Political turmoil is reaching unprecedented levels in America and is being propagated by an omnipresent and largely negative 24-hour news cycle. Whether you’re on social media or out in the world, it can feel relentless and is increasingly difficult to tune out.
In acknowledging these realities one can’t help but wonder what this constant stream of political upheaval is doing to our stress levels, and how that anxiety and stress is affecting our liver health.
With Democrats in need of some serious soul searching before the 2020 elections and Republicans limping away from the midterms with many longtime staffers quitting or refusing once coveted positions, things are looking bleak no matter which side of the aisle you sit on.
Faith in the system is waning, and that stress could very well be affecting our health as a nation.
The link between and mind and body is indisputable. So how do stress and anxiety manifest into physical problems for your liver?
This article dives deep into the worry that’s brought on by the 24-hour news media cycle, political upheaval and how it can trigger health issues by putting unnecessary stress on your liver.
Stress and liver health are connected. What are the more subtle symptoms that indicate liver problems due to stress, and how can we manage and resist the constant flow of negative political news?
Stress and Liver Death Correlated
A massive study conducted in 2015 by the University of Edinburgh and published in Gastroenterology found a correlation between psychological distress and liver disease mortality.
Researchers had an extremely deep participant pool of 166,631 individuals, collecting data over a 10-year period. Over that period of time, 17,368 participants died, 457 of whom died of liver disease.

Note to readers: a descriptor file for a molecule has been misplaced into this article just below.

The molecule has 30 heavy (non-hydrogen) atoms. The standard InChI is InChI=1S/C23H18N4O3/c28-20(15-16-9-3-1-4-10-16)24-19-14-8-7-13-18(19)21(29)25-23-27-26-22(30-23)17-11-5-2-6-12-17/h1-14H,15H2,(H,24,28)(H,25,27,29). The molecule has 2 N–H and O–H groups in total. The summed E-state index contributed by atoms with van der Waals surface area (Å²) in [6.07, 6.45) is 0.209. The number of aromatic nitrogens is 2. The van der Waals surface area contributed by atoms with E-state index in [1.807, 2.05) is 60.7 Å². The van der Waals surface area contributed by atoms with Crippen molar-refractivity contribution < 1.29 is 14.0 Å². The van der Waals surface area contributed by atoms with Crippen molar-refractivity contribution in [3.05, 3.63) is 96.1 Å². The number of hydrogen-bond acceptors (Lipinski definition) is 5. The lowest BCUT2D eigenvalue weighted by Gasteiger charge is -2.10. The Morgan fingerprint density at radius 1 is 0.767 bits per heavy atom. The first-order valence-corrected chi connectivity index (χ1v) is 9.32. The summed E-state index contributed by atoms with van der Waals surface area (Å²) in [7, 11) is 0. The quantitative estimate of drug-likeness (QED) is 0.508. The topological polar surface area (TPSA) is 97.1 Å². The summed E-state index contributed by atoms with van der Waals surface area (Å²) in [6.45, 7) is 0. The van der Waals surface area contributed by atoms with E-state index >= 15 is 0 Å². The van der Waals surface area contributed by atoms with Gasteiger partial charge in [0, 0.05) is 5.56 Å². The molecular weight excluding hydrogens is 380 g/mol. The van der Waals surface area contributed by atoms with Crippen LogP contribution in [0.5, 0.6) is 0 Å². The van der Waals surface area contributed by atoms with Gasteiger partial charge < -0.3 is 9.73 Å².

In correlating participants’ levels of psychological stress, based on a General Health Questionnaire each participant completed (GHQ), researchers discovered “a significant increase in liver disease mortality with increase in GHQ score.” The higher the GHQ score the higher the level of psychological stress.
If you’re already diagnosed with hepatitis or another liver disease, watching the news and the psychological stress it induces has an “intricate relationship with inflammatory and fibrosing changes of the liver during the course of hepatitis.” That coming from a 2009 article published in the World Journal of Gastroenterology regarding the relationship between psychological stress and liver disease.
While further studies are necessary, it’s clear that there’s a correlation and it’s a well-held belief that psychosocial stress exaggerates inflammation in an already unhealthy liver.
Subtle Symptoms of a Liver Problem
If you feel stressed out about what you’re reading and listening to in the news, keep an eye out for some of these initial and subtle symptoms of a liver problem.
Some of the more subtle signs that you’re liver could be under too much stress are as follows:
- Itchy skin. When your liver isn’t functioning properly, bile can collect in the bloodstream and cause itching.
- Spider veins. If your liver is damaged it may be struggling to complete its natural duty of managing hormone levels. If estrogen isn’t getting broken down by the liver it can accumulate and cause spider veins just beneath the surface of your skin.
- Halitosis. Bad breath can be caused by dimethyl sulfide, which accrues in your blood when you suffer from liver cirrhosis.
- Lack of focus. If your liver isn’t cleaning the blood of toxins, they can affect multiple areas of your body – including your brain.
Pleasure in Pain
We may be more addicted to negative news and political turmoil than we’d like to believe. In an experiment conducted by McGill University in Canada, researchers found a “negativity bias” where people choose to consume negative news media over lighter, more positive media if given a choice, even whilst outwardly declaring a preference for positive stories to negative ones.